More than 2.7 million migrants who wanted to return home have been stranded abroad due to restrictions to fight the coronavirus pandemic, the United Nations said on Friday.
The world urgently needs to step up cooperation so that people can return safely despite the restrictions of the coronavirus, the United Nations International Organization for Migration said.
The IOM warned in a report that border closings and travel bans have stranded large numbers of migrants.
It defined stranded migrants as people outside their habitual country of residence who wanted to return home but were prevented by restrictions related to the pandemic.
IOM chief Antonio Vitorino urged countries to do more for the roughly 2.75 million people who are in limbo.
“The scope and subsequent enforcement of tens of thousands of mobility restrictions, including border closings and nationwide closures related to Covid-19, require states to reach out to their neighbors and migrants’ countries of origin to address their needs and vulnerabilities,” said he said in a statement.
“Migrants can be returned home in a safe and dignified manner despite the restrictions imposed by Covid-19.”
IOM said it calculated the 2.75 million figure from official sources for known cases by July 13 of migrants stranded overseas and in need of assistance, including food, water, shelter and repatriation.
These include seasonal workers, temporary workers, international students, migrants who have traveled for medical treatment and seafarers.
The Middle East and North Africa had the most stranded migrants with 1.26 million stranded migrants, followed by Asia and the Pacific with 977,000.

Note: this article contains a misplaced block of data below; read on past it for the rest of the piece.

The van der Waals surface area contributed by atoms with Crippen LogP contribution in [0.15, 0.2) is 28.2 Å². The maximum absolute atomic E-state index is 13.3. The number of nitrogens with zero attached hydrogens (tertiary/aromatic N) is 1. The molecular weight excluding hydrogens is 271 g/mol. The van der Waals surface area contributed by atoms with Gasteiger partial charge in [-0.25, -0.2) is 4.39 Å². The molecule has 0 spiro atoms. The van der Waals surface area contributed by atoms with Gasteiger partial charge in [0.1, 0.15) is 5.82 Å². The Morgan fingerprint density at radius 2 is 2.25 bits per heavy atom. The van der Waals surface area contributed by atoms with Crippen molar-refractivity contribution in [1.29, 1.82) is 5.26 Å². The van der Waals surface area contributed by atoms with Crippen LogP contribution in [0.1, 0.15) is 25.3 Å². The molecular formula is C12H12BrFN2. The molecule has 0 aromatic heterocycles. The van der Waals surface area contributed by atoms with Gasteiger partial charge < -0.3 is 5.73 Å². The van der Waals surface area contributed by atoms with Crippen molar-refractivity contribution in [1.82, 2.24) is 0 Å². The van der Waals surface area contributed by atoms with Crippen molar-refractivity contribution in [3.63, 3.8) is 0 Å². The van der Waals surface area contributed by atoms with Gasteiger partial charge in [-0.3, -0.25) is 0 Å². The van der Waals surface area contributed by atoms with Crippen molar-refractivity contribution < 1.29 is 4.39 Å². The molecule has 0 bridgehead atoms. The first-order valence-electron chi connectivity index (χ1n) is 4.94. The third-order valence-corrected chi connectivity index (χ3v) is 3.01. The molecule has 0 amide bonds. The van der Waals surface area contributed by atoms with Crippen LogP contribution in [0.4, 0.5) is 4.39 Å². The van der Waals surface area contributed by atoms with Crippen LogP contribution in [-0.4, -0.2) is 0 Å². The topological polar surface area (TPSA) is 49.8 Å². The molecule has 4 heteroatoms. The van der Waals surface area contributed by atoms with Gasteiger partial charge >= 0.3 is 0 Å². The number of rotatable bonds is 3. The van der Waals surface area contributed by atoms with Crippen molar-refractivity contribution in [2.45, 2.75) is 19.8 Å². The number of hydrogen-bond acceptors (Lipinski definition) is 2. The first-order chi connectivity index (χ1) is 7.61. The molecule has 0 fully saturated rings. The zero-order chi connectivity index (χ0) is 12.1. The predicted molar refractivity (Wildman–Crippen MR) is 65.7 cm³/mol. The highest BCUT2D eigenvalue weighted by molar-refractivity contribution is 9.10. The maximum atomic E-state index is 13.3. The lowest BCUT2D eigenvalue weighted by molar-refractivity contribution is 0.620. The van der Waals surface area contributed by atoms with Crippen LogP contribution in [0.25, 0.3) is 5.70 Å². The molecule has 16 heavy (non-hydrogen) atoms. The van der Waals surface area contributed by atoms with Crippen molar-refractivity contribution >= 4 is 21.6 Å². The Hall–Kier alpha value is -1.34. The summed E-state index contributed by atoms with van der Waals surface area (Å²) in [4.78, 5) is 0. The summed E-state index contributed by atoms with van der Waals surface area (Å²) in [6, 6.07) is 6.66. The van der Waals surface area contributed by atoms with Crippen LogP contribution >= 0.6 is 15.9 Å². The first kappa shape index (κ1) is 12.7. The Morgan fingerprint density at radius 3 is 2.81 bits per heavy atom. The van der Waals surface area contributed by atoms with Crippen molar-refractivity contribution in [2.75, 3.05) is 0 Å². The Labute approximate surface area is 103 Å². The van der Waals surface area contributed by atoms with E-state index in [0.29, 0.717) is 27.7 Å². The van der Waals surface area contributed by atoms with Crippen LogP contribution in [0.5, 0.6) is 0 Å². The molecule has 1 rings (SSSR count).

There were another 203,000 in the European Economic Area and Switzerland and 111,000 in North and Central America and the Caribbean.
Based on data from 382 locations in more than 101 countries, this is viewed as a “major underestimation of the number of migrants stranded or otherwise affected by Covid-19,” IOM said.
The IOM said it has received requests to help nearly 115,000 stranded migrants return home safely and voluntarily, for more than 15,000 of the most vulnerable in the past few months.
“Once some migrants are stranded, they are at greater risk of abuse, exploitation and neglect,” she warned.
“The loss of livelihoods can increase vulnerability and expose them to exploitation by criminal syndicates, human traffickers and others who take advantage of these situations.”
The organization said that migrants were too often excluded from national coronavirus response and recovery plans due to their irregular status.
“Covid-19’s mobility policies and measures – ranging from various travel restrictions, health requirements and measures to full border closures and nationwide and / or localized closures – have in some cases created new challenges for migrants at the same time, exacerbating their existing vulnerabilities,” said it in the report.
The problem has also been raised of around 400,000 seafarers currently stranded at sea, some of whom have been on their ships for up to 17 months – six months longer than the maximum allowed.
(This story was not edited by GossipMantri staff and is automatically generated from a syndicated feed.)